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Column: Government lifts age limit for free university for students who grew up in care

More supports for university students who are former youth in care in B.C.
Minister of Post-Secondary Education and Future Skills Selina Robinson.

This is starting out as a rough year for women in politics, around the world, with several resignations revealing the brutal and gruelling nature of a life in power.

Closest to home was Melanie Mark, who announced her plans to resign, saying the Legislature “felt like a torture chamber.”  Mark was the first First Nations woman elected as a B.C. MLA and the first to serve as a cabinet member.

She represented the Mount Pleasant riding in Vancouver since 2016 and served as both advanced education minister and tourism minister. Mark, whose family carries the effects of residential school and who lived in foster care as a child, was the minister responsible for announcing that B.C. would waive tuition for all former foster children.  

Mark said she wants to focus on her family, but that she hopes other Indigenous women will follow in her footsteps. But she is just the latest in a string of Indigenous women who have quit politics, including former Nunavut MP Mumilaaq Qaqqaq, who quit politics at 27, saying she felt isolated and miserable in the House of Commons, and former attorney general Jody Wilson-Raybould, who wrote a book called Indian in the Cabinet about the experiences that led to her 2019 Cabinet resignation over ethical concerns.

If B.C. means what it says about reconciliation, the government must listen to Mark and make changes in how it operates to make political leadership more amenable for both Indigenous women, and women in general. Women make up only 30 per cent of Canada’s House of Commons and 42 per cent of the B.C. Legislature. A lack of diversity in the halls of power means a lack of representation, which results in inequalities throughout society.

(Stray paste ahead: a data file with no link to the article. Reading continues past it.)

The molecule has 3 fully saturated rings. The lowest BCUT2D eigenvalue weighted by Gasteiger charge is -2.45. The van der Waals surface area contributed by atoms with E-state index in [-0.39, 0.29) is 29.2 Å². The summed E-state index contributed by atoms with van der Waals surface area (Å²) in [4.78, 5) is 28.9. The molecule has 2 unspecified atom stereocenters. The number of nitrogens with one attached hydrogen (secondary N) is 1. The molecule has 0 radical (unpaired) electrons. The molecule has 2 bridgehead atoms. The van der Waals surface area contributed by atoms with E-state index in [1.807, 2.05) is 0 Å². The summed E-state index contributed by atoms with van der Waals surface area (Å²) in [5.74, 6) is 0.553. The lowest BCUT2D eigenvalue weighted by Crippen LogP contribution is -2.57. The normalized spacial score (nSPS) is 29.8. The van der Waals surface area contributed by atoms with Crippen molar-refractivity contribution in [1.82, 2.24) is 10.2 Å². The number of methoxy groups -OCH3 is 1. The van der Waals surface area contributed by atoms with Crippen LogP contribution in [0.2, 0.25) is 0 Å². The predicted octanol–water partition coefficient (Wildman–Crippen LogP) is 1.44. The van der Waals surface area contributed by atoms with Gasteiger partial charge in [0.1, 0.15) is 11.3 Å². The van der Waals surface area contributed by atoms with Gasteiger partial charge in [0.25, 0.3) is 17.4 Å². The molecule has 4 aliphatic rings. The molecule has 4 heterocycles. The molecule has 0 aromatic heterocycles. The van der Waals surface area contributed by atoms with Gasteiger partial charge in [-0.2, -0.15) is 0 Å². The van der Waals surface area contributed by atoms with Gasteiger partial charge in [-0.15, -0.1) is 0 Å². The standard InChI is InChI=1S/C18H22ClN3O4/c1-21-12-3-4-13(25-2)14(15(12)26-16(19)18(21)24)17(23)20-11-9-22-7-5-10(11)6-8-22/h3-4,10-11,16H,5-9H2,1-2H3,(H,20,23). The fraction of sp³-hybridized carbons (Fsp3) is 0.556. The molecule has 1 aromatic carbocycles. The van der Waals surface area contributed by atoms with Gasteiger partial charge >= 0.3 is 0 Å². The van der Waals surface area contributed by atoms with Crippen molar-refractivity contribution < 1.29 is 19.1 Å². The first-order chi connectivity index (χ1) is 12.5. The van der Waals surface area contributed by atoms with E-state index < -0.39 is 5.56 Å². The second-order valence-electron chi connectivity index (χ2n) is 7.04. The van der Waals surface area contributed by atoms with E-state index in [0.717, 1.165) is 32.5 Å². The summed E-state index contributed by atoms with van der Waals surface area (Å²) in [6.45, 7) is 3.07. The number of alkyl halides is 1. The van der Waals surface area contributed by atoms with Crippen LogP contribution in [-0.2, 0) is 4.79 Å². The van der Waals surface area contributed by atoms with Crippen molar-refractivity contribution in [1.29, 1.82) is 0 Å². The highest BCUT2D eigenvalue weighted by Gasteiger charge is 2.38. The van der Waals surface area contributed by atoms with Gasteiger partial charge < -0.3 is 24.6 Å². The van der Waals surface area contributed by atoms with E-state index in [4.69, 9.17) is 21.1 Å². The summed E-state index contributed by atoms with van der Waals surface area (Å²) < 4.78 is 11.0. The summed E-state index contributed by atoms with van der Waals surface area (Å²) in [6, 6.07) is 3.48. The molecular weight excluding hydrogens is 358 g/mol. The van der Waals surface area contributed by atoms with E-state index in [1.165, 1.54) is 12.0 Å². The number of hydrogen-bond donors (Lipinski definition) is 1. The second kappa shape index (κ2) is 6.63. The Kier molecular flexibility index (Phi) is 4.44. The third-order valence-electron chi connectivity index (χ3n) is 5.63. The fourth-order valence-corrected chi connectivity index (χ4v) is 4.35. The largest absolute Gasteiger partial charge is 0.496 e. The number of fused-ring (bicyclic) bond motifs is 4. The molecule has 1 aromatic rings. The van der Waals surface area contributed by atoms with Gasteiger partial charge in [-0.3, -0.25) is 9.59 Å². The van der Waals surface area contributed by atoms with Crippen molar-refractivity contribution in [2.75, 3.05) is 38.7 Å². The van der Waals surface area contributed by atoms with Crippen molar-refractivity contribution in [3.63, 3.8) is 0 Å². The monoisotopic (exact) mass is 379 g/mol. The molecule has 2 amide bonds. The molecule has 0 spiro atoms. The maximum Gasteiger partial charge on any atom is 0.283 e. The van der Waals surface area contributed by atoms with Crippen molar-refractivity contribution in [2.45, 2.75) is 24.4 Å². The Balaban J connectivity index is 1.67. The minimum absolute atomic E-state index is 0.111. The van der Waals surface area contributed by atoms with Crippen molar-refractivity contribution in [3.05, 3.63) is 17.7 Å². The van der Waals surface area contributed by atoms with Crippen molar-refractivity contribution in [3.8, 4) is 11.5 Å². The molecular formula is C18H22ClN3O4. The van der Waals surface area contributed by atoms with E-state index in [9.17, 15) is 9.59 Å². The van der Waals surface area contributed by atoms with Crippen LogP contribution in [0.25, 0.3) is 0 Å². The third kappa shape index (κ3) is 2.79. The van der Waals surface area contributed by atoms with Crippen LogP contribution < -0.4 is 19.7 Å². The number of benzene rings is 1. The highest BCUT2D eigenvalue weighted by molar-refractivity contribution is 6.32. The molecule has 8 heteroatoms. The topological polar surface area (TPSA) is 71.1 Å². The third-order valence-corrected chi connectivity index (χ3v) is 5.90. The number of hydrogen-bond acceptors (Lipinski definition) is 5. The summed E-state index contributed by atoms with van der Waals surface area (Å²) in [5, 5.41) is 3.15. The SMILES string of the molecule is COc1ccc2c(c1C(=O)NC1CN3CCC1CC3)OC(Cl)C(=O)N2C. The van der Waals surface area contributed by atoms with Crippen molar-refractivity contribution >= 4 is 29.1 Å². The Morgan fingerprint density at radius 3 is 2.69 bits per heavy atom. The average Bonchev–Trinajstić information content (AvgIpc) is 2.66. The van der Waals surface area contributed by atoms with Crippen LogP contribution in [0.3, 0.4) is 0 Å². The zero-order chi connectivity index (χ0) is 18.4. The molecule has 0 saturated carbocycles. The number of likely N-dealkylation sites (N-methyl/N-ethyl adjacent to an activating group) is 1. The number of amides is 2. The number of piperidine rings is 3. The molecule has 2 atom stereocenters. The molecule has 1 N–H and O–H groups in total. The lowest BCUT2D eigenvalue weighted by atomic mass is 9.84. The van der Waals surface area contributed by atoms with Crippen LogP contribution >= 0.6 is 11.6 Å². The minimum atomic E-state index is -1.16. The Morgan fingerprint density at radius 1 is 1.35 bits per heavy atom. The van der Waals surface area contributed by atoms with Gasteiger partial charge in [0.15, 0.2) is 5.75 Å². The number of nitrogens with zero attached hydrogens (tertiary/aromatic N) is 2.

“[A] lack of accommodation for caregiving, a hostile and combative political culture, entrenched sexism and stereotypes, [and] disparaging media coverage” are some of the factors that deter women from running, a 2019 report from the Canadian Centre for Policy Alternatives found.

Mark affirmed that research, saying women have it worse in the Legislature and that the “nastiness from white men in here is awful.”

But it’s not only the B.C. Legislature that needs to clean up its act. Two other high-profile women leaders also resigned in the last couple of months – Scotland’s First Minister Nicola Sturgeon and New Zealand’s Prime Minister Jacinda Ardern.

Ardern was just 37 when elected in 2017 and notably gave birth while in office. Sturgeon was Scotland’s first female first minister when elected in 2015 and became its longest-serving leader.

Both resignations seemed to come out of the blue, without any apparent scandal or lack of support from their parties. There was no obvious successor for either role.

Their speeches were eerily similar, talking about the challenging intensity of the roles and only being human. Ardern had to hold back tears while making her announcement, while Sturgeon referred to the “brutality” of politics.

“Giving absolutely everything of yourself to this job is the only way to do it. The country deserves nothing less. But in truth that can only be done by anyone for so long,” Sturgeon said.

But Sturgeon is only 52; Ardern only 42. They have so many more years ahead of them, and their resignations, like Mark’s, are the world’s loss. I can only hope they all go on to other leadership roles where they can influence and change global politics from the outside.

We need women’s voices in powerful places throughout the world. Here in B.C., we especially need Indigenous voices to help us all transform after the damaging colonial past. If we don’t listen and adapt our practices, those voices will not be heard. We need to act.

Tracy Sherlock is a freelance journalist who writes about education and social issues. Read her blog or email her

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